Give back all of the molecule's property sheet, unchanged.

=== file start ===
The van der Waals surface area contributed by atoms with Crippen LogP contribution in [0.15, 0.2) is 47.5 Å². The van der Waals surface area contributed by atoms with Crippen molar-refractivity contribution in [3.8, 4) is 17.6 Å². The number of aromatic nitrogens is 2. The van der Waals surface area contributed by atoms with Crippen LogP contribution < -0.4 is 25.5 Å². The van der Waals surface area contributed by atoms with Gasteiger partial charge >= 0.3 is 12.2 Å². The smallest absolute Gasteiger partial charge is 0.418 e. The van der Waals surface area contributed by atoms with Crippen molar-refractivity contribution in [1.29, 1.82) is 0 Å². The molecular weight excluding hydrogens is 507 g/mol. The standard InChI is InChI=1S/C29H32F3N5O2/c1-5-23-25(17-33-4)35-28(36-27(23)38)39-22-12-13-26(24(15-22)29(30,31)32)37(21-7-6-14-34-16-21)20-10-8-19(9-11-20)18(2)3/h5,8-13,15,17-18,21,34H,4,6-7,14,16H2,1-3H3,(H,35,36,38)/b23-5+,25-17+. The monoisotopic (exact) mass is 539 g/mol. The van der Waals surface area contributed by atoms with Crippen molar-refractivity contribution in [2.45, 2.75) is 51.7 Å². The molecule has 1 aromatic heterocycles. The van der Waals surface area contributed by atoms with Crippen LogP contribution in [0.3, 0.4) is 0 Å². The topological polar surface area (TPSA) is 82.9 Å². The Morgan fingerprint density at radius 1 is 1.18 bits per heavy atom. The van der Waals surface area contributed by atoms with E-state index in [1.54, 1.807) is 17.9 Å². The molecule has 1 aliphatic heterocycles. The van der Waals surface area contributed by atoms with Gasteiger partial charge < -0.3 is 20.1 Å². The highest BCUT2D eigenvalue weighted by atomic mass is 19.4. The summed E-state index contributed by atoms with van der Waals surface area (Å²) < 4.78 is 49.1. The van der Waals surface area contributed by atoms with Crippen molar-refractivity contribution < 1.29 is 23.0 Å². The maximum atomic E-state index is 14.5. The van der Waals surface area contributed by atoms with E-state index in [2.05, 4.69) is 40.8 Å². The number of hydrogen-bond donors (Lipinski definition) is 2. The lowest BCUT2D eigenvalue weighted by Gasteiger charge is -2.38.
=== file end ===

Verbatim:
The van der Waals surface area contributed by atoms with Crippen LogP contribution in [0.15, 0.2) is 47.5 Å². The van der Waals surface area contributed by atoms with Crippen molar-refractivity contribution in [3.8, 4) is 17.6 Å². The number of aromatic nitrogens is 2. The van der Waals surface area contributed by atoms with Crippen LogP contribution < -0.4 is 25.5 Å². The van der Waals surface area contributed by atoms with Gasteiger partial charge >= 0.3 is 12.2 Å². The smallest absolute Gasteiger partial charge is 0.418 e. The van der Waals surface area contributed by atoms with Crippen molar-refractivity contribution in [1.29, 1.82) is 0 Å². The molecular weight excluding hydrogens is 507 g/mol. The standard InChI is InChI=1S/C29H32F3N5O2/c1-5-23-25(17-33-4)35-28(36-27(23)38)39-22-12-13-26(24(15-22)29(30,31)32)37(21-7-6-14-34-16-21)20-10-8-19(9-11-20)18(2)3/h5,8-13,15,17-18,21,34H,4,6-7,14,16H2,1-3H3,(H,35,36,38)/b23-5+,25-17+. The monoisotopic (exact) mass is 539 g/mol. The van der Waals surface area contributed by atoms with Crippen molar-refractivity contribution in [2.45, 2.75) is 51.7 Å². The molecule has 1 aromatic heterocycles. The van der Waals surface area contributed by atoms with Crippen LogP contribution in [0.3, 0.4) is 0 Å². The topological polar surface area (TPSA) is 82.9 Å². The Morgan fingerprint density at radius 1 is 1.18 bits per heavy atom. The van der Waals surface area contributed by atoms with E-state index in [1.54, 1.807) is 17.9 Å². The molecule has 1 aliphatic heterocycles. The van der Waals surface area contributed by atoms with Gasteiger partial charge < -0.3 is 20.1 Å². The highest BCUT2D eigenvalue weighted by atomic mass is 19.4. The summed E-state index contributed by atoms with van der Waals surface area (Å²) < 4.78 is 49.1. The van der Waals surface area contributed by atoms with Crippen molar-refractivity contribution < 1.29 is 23.0 Å². The maximum atomic E-state index is 14.5. The van der Waals surface area contributed by atoms with E-state index in [2.05, 4.69) is 40.8 Å². The number of hydrogen-bond donors (Lipinski definition) is 2. The lowest BCUT2D eigenvalue weighted by Gasteiger charge is -2.38.